Years ago, I finally watched the horror anthology V/H/S, which was no mean feat in England circa 2012. The film, a mixed bag of shorts from a cartel of keen genre filmmakers, was a showcase of undiscovered potential, spawning a number of sequels and spin-offs only one of which (the grossly underrated V/H/S 2) could match or exceed the intriguing original.
My favourite of these original segments was ‘10/31/98’, a haunted house found-footage farce from creative trio Radio Silence in which some costumed pals out on the town for Halloween night accidentally interrupt an exorcism. It appropriately demonstrated the team’s knack for neat camera trickery and black comedy, capturing the thrill and pure fun of a horror marathon with your friends and a quick-witted script that playfully acknowledged its own silliness. If it did anything at all, ‘10/31/98’ made you want to see these people again.
Once we did, bitter disappointment followed. Devil’s Due, Radio Silence’s feature debut, landed as a derivative gut punch and seemingly wasted the trio’s potential on a script that rarely exceeded the boundaries of what films such as Rosemary’s Baby had done before.
Ready or Not, their first film since then, is even more viscerally enjoyable knowing that, in most respects, it finally pays off on that initial interest.
It’s Grace’s (Samara Weaving) wedding day and she’s marrying into the wealthy, eccentric Le Donas family—a paranoid dynasty carved out of a lucrative board game business. But when she pulls the wrong card from the family’s hallowed deck, Grace is pursued through the estate in a deadly game of hide and seek by a family that will do just about anything to preserve their inheritance. You’re bound to remain unsurprised if you know the trappings, but thankfully Ready or Not’s charm lies in execution.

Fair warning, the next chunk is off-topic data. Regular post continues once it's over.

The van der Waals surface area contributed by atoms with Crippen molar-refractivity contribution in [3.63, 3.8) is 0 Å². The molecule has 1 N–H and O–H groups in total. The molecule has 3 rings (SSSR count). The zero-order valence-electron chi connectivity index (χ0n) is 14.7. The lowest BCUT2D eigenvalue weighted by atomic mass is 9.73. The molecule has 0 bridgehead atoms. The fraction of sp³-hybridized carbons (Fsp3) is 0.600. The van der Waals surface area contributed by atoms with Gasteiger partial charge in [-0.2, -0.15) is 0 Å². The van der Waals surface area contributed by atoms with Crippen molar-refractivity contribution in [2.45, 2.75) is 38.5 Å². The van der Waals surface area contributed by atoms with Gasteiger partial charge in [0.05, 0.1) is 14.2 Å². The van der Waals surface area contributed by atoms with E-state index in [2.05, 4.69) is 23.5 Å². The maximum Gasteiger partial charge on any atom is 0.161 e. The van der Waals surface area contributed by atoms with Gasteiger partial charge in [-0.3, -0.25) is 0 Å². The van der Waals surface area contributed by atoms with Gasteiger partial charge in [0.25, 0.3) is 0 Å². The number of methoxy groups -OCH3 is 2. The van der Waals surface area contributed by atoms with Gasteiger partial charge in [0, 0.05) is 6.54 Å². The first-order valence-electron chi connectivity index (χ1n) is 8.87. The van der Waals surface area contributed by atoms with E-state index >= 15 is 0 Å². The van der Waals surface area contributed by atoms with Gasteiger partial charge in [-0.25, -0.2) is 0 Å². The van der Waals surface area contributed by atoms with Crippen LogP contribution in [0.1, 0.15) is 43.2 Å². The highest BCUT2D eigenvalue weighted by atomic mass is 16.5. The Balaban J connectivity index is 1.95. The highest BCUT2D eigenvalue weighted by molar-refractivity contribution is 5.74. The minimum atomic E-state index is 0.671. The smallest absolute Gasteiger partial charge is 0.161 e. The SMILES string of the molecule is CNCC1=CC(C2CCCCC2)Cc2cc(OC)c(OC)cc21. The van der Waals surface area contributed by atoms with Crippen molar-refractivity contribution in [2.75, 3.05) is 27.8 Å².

Naturally, being a horror film, they underestimate the girl. Samara Weaving is the stand-out, turning the tables on her dysfunctional in-laws (including Andie MacDowell (!)) and looking good doing it. She’s nothing new—just the latest victim in a grand tradition—but she sticks in the mind long after, remaining an immensely watchable and distinct heroine amid bizarre circumstances. It’s a physically-demanding role in the vein of Evil Dead‘s besieged hero Ash, and her blood-stained wedding dress tells only half the story. Watch this space, she’s exceptional.
Weaving has a blackly comic script backing her—full of disdain for the 1% and their spoilt children as they bicker over dated weaponry and accidentally knock off their servants while Grace’s courage grows. While its comedy is expertly-pitched between the absurd and the terrifying, its ultimate message is a bit clumsy, making do with surface-level commentary that feels underwritten compared to the likes of Get Out. It does nonetheless situate Ready or Not among too few in the genre to talk class in a post-crash world.
Directors Matt Bettinelli-Olpin and Tyler Gillett litter the film with a handful of surprisingly tense sequences, making up for visual blandness with well-directed jeopardy and a clarity that’s so often taken for granted. None of these individual elements set the genre on fire, mind, but they do add up to craft one of 2019’s most low-key genre triumphs; a nifty, satisfying little film with a star-making turn you only need look at the poster to recognize.